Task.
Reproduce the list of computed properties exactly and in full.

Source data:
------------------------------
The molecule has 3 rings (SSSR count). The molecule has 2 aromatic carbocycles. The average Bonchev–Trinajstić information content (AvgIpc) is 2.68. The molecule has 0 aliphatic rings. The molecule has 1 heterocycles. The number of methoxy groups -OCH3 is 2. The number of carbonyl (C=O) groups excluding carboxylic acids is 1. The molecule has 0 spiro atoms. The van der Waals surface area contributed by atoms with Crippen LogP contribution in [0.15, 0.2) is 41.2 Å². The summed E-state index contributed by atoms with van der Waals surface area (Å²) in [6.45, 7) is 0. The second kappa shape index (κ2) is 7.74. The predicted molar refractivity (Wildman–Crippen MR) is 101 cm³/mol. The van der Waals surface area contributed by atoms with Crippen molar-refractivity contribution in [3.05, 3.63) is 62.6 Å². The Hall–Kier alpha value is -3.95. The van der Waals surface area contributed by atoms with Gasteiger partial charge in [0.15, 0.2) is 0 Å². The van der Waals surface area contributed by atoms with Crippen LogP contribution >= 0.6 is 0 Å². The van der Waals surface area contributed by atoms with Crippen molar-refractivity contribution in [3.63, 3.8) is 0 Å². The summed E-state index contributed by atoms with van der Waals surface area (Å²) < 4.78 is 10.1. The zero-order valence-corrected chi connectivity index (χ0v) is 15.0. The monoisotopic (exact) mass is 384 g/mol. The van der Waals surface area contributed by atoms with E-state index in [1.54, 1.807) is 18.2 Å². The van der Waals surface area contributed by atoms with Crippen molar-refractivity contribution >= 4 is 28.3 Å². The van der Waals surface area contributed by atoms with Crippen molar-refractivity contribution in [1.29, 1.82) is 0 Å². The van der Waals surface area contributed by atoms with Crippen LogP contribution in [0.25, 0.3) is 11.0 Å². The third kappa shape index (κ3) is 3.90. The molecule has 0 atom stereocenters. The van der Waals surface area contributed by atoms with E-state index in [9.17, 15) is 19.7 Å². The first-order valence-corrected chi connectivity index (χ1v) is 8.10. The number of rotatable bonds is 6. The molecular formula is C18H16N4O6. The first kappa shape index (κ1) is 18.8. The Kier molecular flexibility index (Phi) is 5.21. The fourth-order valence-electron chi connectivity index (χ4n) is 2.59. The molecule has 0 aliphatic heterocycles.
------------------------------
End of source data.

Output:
The molecule has 3 rings (SSSR count). The molecule has 2 aromatic carbocycles. The average Bonchev–Trinajstić information content (AvgIpc) is 2.68. The molecule has 0 aliphatic rings. The molecule has 1 heterocycles. The number of methoxy groups -OCH3 is 2. The number of carbonyl (C=O) groups excluding carboxylic acids is 1. The molecule has 0 spiro atoms. The van der Waals surface area contributed by atoms with Crippen LogP contribution in [0.15, 0.2) is 41.2 Å². The summed E-state index contributed by atoms with van der Waals surface area (Å²) in [6.45, 7) is 0. The second kappa shape index (κ2) is 7.74. The predicted molar refractivity (Wildman–Crippen MR) is 101 cm³/mol. The van der Waals surface area contributed by atoms with Crippen molar-refractivity contribution in [3.05, 3.63) is 62.6 Å². The Hall–Kier alpha value is -3.95. The van der Waals surface area contributed by atoms with Gasteiger partial charge in [0.15, 0.2) is 0 Å². The van der Waals surface area contributed by atoms with Crippen LogP contribution >= 0.6 is 0 Å². The van der Waals surface area contributed by atoms with Crippen molar-refractivity contribution in [3.63, 3.8) is 0 Å². The summed E-state index contributed by atoms with van der Waals surface area (Å²) < 4.78 is 10.1. The zero-order valence-corrected chi connectivity index (χ0v) is 15.0. The monoisotopic (exact) mass is 384 g/mol. The van der Waals surface area contributed by atoms with E-state index in [1.54, 1.807) is 18.2 Å². The van der Waals surface area contributed by atoms with Crippen molar-refractivity contribution >= 4 is 28.3 Å². The van der Waals surface area contributed by atoms with Crippen molar-refractivity contribution in [1.29, 1.82) is 0 Å². The van der Waals surface area contributed by atoms with Crippen LogP contribution in [0.25, 0.3) is 11.0 Å². The third kappa shape index (κ3) is 3.90. The molecule has 0 atom stereocenters. The van der Waals surface area contributed by atoms with E-state index in [9.17, 15) is 19.7 Å². The first-order valence-corrected chi connectivity index (χ1v) is 8.10. The number of rotatable bonds is 6. The molecular formula is C18H16N4O6. The first kappa shape index (κ1) is 18.8. The Kier molecular flexibility index (Phi) is 5.21. The fourth-order valence-electron chi connectivity index (χ4n) is 2.59. The molecule has 0 aliphatic heterocycles.